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A Toast to Ale-Truism: Pub Patrons’ Donations Help Put Books in Hands of Portland’s Needy Kids

By Tim Newcomb | February 23, 2017

This article is one in a series at The 74 that profiles the heroes, victories, success stories, and random acts of kindness to be found at schools all across America. Read more of our recent inspiring profiles at The74million.org/series/inspiring.
At the Oregon Public House in Portland, charitable giving — or, as they put it, ale-truism — is on tap along with nearly a dozen types of beer.
Billed as the world’s first nonprofit pub, the bar gives customers a warm feeling (beyond the one that comes with downing a pint) by letting them select one of six worthy causes for the public house to donate profits to.
“Our menu options are ‘eat, drink, give,’ ” owner and founder Ryan Saari told CBS. “So you place your order of food, you place your order of drink, and then you choose where you want your profits to go to from a list of charities.”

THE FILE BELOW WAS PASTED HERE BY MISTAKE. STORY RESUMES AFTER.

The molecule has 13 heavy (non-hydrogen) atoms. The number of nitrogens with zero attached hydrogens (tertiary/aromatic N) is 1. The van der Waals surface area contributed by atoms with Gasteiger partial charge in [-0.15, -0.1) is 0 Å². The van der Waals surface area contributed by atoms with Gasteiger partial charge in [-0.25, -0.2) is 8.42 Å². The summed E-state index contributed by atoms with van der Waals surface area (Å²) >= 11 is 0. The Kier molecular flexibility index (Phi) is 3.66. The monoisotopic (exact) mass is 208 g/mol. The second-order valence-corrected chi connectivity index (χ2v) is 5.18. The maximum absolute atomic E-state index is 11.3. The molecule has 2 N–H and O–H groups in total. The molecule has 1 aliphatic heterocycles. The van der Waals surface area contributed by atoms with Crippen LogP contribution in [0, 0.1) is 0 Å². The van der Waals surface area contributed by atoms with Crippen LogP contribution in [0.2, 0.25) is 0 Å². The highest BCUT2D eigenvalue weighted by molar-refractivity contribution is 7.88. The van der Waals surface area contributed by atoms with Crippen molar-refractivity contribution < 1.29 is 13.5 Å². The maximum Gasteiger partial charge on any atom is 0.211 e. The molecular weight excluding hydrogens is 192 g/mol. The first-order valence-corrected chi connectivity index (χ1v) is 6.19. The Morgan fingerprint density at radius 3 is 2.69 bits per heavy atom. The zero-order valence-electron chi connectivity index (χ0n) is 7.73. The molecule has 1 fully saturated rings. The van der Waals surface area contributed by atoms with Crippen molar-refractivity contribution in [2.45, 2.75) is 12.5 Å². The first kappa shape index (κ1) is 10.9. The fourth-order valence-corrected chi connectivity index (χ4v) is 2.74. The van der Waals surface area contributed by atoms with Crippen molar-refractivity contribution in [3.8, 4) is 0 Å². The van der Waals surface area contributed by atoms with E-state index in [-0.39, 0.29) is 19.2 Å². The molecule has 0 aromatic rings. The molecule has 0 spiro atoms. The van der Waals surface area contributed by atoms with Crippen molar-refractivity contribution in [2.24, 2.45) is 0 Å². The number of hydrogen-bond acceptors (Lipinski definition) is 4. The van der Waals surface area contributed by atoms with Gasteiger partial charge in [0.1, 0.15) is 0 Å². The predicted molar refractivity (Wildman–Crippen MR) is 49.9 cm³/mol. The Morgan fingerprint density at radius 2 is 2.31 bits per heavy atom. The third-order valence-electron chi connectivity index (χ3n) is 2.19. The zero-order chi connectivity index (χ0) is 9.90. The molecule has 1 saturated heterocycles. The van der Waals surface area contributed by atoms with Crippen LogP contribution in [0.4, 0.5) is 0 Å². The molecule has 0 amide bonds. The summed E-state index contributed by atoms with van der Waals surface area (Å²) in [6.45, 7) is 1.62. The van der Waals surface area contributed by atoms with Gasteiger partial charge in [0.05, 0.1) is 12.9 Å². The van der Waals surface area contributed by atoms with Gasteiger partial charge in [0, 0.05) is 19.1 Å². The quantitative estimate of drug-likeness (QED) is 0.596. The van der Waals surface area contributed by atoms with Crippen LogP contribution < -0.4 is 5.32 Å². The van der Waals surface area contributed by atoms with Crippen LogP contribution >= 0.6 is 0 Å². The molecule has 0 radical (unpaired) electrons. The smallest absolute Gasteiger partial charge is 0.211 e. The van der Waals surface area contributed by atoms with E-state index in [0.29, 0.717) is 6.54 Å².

One of the current favorites is the Children’s Book Bank, which collects new and gently used books, patches up those in need of repair, and delivers them, free, into the hands of homeless and disadvantaged kids.
Executive Director Danielle Swope told KGW-TV there’s a huge gap in book ownership between privileged and underprivileged kids. In middle- and upper-class families, there are an average of 13 books for every child; in low-income families, there is a paltry one book for every 300 children.


Proceeds from pints and plates at the pub have totaled more than $100,000 in donations to nearly 100 nonprofit organizations, including local PTAs and groups dedicated to preventing child abuse, eliminating hunger, protecting the environment — and giving books to kids who otherwise might have none.


The donation list changes twice a year — and to help customers choose their charity, volunteers come in to serve and lend a personal touch. That face-to-face time is a powerful tool for spreading the word about some very good causes.


Beer and books? Raising people up by raising a glass? How Portland, right?


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